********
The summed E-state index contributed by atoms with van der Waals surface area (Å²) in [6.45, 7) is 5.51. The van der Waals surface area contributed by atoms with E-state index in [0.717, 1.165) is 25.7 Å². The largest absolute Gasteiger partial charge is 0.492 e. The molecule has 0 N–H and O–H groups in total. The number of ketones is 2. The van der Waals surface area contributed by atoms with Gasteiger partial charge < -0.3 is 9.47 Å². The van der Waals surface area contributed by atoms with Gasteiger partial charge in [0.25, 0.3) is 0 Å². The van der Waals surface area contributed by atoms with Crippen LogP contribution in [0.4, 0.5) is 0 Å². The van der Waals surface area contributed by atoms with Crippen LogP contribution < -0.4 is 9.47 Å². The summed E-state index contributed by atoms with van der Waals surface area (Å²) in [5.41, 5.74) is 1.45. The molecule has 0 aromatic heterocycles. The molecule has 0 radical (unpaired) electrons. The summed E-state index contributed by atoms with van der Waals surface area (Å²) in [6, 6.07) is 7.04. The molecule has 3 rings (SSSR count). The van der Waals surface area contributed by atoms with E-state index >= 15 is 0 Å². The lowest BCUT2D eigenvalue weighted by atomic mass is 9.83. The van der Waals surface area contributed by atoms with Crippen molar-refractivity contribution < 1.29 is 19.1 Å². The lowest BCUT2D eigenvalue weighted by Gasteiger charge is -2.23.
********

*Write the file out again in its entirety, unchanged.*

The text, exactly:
The summed E-state index contributed by atoms with van der Waals surface area (Å²) in [6.45, 7) is 5.51. The van der Waals surface area contributed by atoms with E-state index in [0.717, 1.165) is 25.7 Å². The largest absolute Gasteiger partial charge is 0.492 e. The molecule has 0 N–H and O–H groups in total. The number of ketones is 2. The van der Waals surface area contributed by atoms with Gasteiger partial charge < -0.3 is 9.47 Å². The van der Waals surface area contributed by atoms with Gasteiger partial charge in [0.25, 0.3) is 0 Å². The van der Waals surface area contributed by atoms with Crippen LogP contribution in [0.4, 0.5) is 0 Å². The van der Waals surface area contributed by atoms with Crippen LogP contribution < -0.4 is 9.47 Å². The summed E-state index contributed by atoms with van der Waals surface area (Å²) in [5.41, 5.74) is 1.45. The molecule has 0 aromatic heterocycles. The molecule has 0 radical (unpaired) electrons. The summed E-state index contributed by atoms with van der Waals surface area (Å²) in [6, 6.07) is 7.04. The molecule has 3 rings (SSSR count). The van der Waals surface area contributed by atoms with E-state index >= 15 is 0 Å². The lowest BCUT2D eigenvalue weighted by atomic mass is 9.83. The van der Waals surface area contributed by atoms with Crippen molar-refractivity contribution < 1.29 is 19.1 Å². The lowest BCUT2D eigenvalue weighted by Gasteiger charge is -2.23.